Analysts say the GOP is in trouble with suburban women. The gender gap in Congress is only growing in terms of Democrats and Republicans. What is it with the GOP and women?

People need to see themselves, and they need to feel respected. If the Republican Party wants to be a majority party they need to look like the nation they intend to serve. And everyone in the nation has to see themselves in that party. And when people don't, their response is, You don't care about me, you don't think I add value, and you don't respect me. Let me go somewhere different just for a moment, and I'll come back to your question. To me it's fundamentally the same thing that caused Trump to win the election, in this sense: Why did Trump win? Because a group of voters felt disrespected and undervalued by the Democrat Party. That's why Trump won. It's the same thing. Respect is so fundamental. And if I were advising the Democrat Party — I'm certainly not — but if I were advising the Democrat Party, what I would say to them is, it is so easy to blame Trump. It is so easy to train all your fire on Trump. Look in the mirror. Understand why you lost. A group of people felt disrespected and undervalued by you. And I would say the same to the Republican Party. A whole lot of people feel disrespected and undervalued by the party. Both parties have some work to do here, and both parties need to fix it.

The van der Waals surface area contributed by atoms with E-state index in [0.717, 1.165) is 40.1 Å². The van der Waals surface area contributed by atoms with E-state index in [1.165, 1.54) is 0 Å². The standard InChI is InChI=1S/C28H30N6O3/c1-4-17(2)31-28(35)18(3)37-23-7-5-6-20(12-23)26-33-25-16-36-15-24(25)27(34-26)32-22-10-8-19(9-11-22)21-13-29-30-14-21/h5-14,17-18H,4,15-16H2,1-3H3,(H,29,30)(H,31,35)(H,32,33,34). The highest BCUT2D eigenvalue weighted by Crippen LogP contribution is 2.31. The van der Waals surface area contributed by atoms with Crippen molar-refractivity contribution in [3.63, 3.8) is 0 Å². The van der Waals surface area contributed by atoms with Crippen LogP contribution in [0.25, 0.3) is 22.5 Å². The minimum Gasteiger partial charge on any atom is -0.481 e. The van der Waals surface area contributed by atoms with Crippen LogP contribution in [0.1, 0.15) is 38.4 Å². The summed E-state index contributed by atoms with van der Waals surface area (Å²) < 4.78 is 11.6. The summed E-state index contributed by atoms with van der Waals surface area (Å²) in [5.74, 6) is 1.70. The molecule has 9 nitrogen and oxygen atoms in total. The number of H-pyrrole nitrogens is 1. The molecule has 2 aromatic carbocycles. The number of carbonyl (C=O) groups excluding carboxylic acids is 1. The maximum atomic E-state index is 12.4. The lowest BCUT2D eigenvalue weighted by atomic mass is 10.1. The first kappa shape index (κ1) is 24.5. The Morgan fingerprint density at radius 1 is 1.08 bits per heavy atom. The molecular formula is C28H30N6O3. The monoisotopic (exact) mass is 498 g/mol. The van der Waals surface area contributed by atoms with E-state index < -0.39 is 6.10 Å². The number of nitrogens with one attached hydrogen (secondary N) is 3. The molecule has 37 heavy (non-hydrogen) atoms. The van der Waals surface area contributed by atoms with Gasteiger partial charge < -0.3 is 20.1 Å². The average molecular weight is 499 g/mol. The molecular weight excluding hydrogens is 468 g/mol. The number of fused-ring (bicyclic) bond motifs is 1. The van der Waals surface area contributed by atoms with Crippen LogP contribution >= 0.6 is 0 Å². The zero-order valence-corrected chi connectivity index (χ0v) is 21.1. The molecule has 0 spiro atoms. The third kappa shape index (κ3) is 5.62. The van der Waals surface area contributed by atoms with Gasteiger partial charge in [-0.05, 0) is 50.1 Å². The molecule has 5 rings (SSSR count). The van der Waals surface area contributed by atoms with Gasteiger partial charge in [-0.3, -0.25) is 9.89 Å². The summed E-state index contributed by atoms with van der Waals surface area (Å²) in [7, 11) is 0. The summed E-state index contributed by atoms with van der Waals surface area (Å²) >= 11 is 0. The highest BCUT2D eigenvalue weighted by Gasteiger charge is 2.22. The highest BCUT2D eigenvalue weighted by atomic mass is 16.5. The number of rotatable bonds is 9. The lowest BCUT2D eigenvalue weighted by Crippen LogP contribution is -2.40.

Another thing that you write in your book, speaking to the reader, you say, "You are not yet all you can be." So I wanted to ask Carly Fiorina, after AT&T, Lucent Technologies, CEO of Hewlett-Packard, running for president, the work you're doing now, are you all you can be?

I hope not. I hope not. I don't think we finish life 'til we finish life. We get like termites, we get in our zone, you know, we're doing our thing, our head down, we're moving our dirt, we're doing whatever we do, and we all squander potential and impact. I mean, I don't live up to my potential every single day. I'm not holding myself out here as the paragon. I just know that I do think we are here for a reason, and I think the reason is to make things better. And that work is never done.

This interview has been edited and condensed. David Montgomery is a staff writer for the magazine. Follow him on Twitter @dmontyjr.